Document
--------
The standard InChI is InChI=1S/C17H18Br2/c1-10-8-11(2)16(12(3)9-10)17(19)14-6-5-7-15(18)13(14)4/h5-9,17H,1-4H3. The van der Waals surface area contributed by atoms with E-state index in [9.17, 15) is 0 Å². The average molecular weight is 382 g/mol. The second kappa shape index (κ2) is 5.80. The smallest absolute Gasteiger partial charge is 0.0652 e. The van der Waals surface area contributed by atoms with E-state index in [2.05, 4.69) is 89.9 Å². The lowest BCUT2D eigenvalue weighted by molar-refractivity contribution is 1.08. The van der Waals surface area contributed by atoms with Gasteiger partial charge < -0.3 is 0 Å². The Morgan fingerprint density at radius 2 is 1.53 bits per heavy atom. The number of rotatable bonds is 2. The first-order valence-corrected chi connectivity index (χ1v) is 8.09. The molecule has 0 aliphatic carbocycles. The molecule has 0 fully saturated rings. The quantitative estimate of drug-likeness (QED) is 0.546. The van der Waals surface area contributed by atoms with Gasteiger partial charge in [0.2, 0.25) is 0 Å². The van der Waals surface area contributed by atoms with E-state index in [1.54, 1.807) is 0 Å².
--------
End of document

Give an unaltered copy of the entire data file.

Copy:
The standard InChI is InChI=1S/C17H18Br2/c1-10-8-11(2)16(12(3)9-10)17(19)14-6-5-7-15(18)13(14)4/h5-9,17H,1-4H3. The van der Waals surface area contributed by atoms with E-state index in [9.17, 15) is 0 Å². The average molecular weight is 382 g/mol. The second kappa shape index (κ2) is 5.80. The smallest absolute Gasteiger partial charge is 0.0652 e. The van der Waals surface area contributed by atoms with E-state index in [2.05, 4.69) is 89.9 Å². The lowest BCUT2D eigenvalue weighted by molar-refractivity contribution is 1.08. The van der Waals surface area contributed by atoms with Gasteiger partial charge < -0.3 is 0 Å². The Morgan fingerprint density at radius 2 is 1.53 bits per heavy atom. The number of rotatable bonds is 2. The first-order valence-corrected chi connectivity index (χ1v) is 8.09. The molecule has 0 aliphatic carbocycles. The molecule has 0 fully saturated rings. The quantitative estimate of drug-likeness (QED) is 0.546. The van der Waals surface area contributed by atoms with Gasteiger partial charge in [0.2, 0.25) is 0 Å². The van der Waals surface area contributed by atoms with E-state index in [1.54, 1.807) is 0 Å².